Thursday, November 1, 2012

A Good Book for a Big Problem

The New York Times today has come out with an important article on how technology is changing the way our students think, in some ways for the worse. In particular, teachers are complaining that today's students are increasingly unable to develop their ideas in writing, and given the emphases of increasingly influential educators like Doug Lemov (who wrote a piece on the value of repetition that was published in yesterday's Wall Street Journal), this problem may well grow worse.

An antidote to the problem of dull formulas being taught to our high school English students may be found in the excellent Writing and Learning in Cross-National Perspective, which I hope to establish in the center of our writing program at One World Secondary School. In this fine book, David Foster and David R. Russell, both English professors in Iowa, study how writing is taught to students making the transition from secondary to tertiary education in China, England, France, Germany, Kenya, and South Africa. Among these countries, most of whose assessment systems give substantially more emphasis to writing than ours does, they find that France stands out as the only one in which students learn techniques in upper secondary education that lead to success in higher education as well; in all of the others, students experience some shock when faced with the new expectations of the university. In particular, French students learn to write the dissertation, which is translated as "a persuasive essay related to a reading", which differs from the Anglophonic essay structure in some interesting and important ways. A key difference is found in the placement of the thesis statement: we typically teach our students to place this at the end of the introductory paragraph, to be defended in (too often three) body paragraphs preceding a (too often redundant) conclusion. By contrast, in a dissertation, the answer to the problem or question posed is only arrived at in the concluding paragraph, after a student has tried out a tentative thesis and considered its antithesis earlier in the essay. This structure has the virtue of making the development of the composition more stimulating for both writer and reader, since, instead of having discovered a facile answer to a facile question in the 2-5 minutes available for planning in our short timed essays (AP English generally allows for 40 minutes per essay, the ACT and SAT still less) and then proceeding to defend it in a mechanical way, the French student will have four hours available for a single essay (the German student still longer), half the score of which will be determined by the student's plan, and so the student has the opportunity to spend plenty of time considering the various ramifications of more highly intricate questions, and may end up with a conclusion quite different from the one tentatively proposed hours before.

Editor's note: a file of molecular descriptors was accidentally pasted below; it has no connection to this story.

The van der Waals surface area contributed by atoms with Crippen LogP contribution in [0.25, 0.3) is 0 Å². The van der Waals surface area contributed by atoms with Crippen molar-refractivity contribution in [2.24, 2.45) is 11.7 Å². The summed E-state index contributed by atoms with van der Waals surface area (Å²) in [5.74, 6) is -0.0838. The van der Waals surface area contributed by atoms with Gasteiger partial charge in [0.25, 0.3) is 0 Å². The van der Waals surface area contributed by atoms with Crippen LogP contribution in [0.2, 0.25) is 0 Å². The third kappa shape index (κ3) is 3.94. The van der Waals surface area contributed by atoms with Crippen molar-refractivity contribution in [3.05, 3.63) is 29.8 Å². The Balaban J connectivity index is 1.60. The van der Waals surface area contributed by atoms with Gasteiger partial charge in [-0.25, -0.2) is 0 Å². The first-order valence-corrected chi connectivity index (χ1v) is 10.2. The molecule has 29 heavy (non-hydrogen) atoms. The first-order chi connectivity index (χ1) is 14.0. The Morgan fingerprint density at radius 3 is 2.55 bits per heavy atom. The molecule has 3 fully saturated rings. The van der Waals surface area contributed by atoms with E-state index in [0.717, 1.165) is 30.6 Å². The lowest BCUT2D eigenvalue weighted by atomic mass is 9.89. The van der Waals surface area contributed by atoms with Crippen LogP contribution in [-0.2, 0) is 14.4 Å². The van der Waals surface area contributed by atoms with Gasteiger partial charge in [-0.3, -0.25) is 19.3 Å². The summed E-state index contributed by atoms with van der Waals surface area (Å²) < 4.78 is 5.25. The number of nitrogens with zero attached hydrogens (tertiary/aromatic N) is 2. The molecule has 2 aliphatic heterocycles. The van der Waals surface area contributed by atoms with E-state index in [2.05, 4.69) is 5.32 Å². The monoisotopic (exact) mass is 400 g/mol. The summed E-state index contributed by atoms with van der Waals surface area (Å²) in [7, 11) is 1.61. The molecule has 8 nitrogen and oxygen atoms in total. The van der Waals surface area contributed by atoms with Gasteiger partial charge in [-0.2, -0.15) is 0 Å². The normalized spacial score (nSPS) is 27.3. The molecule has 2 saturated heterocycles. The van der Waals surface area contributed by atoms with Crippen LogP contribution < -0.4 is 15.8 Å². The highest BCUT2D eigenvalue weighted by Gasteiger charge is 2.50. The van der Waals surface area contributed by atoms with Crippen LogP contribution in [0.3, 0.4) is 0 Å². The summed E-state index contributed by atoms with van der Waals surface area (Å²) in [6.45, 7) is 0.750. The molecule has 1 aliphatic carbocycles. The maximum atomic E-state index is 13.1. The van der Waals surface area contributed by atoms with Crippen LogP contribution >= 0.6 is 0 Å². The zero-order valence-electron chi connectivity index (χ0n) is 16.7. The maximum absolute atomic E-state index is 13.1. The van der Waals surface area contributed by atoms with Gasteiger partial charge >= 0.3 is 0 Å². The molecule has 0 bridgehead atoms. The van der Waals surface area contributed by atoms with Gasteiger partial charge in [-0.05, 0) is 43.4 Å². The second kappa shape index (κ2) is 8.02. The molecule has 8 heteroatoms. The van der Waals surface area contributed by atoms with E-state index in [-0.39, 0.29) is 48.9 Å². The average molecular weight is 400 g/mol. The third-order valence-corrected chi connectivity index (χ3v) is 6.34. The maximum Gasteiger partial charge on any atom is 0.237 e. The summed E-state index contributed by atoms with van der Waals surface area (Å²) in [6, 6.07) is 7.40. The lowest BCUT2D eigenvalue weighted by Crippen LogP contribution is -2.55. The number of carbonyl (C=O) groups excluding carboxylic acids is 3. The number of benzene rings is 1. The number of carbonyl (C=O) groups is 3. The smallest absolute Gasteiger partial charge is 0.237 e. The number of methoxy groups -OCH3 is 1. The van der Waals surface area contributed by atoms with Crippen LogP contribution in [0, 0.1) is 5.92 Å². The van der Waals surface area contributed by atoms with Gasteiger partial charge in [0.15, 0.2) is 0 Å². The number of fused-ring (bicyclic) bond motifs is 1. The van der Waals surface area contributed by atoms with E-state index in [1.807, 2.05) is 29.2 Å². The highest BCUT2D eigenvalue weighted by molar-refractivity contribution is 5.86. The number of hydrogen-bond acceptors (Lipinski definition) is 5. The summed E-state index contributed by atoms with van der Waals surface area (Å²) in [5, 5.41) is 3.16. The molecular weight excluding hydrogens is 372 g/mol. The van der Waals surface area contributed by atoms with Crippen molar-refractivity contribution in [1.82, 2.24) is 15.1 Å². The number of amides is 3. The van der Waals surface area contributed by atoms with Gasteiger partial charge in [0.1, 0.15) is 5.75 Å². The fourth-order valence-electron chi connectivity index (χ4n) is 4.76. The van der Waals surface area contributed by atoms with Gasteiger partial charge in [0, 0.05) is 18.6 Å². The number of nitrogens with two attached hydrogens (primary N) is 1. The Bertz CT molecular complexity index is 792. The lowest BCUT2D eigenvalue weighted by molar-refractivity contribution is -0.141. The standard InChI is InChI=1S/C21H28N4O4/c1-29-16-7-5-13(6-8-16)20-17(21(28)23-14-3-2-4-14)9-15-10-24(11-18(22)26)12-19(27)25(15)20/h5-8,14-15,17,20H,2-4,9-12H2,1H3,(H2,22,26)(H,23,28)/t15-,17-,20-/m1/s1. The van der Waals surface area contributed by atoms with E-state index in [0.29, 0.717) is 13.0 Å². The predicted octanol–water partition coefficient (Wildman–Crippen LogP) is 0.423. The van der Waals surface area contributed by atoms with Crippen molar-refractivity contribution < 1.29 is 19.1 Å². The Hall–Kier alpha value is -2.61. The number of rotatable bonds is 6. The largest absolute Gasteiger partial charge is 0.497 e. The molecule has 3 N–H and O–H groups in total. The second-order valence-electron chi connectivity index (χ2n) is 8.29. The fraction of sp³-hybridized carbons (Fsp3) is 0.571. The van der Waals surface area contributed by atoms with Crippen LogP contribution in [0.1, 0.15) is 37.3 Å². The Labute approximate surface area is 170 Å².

I have been experimenting with adapting the dissertation into the learning of English, and will keep interested readers posted as to our progress.    

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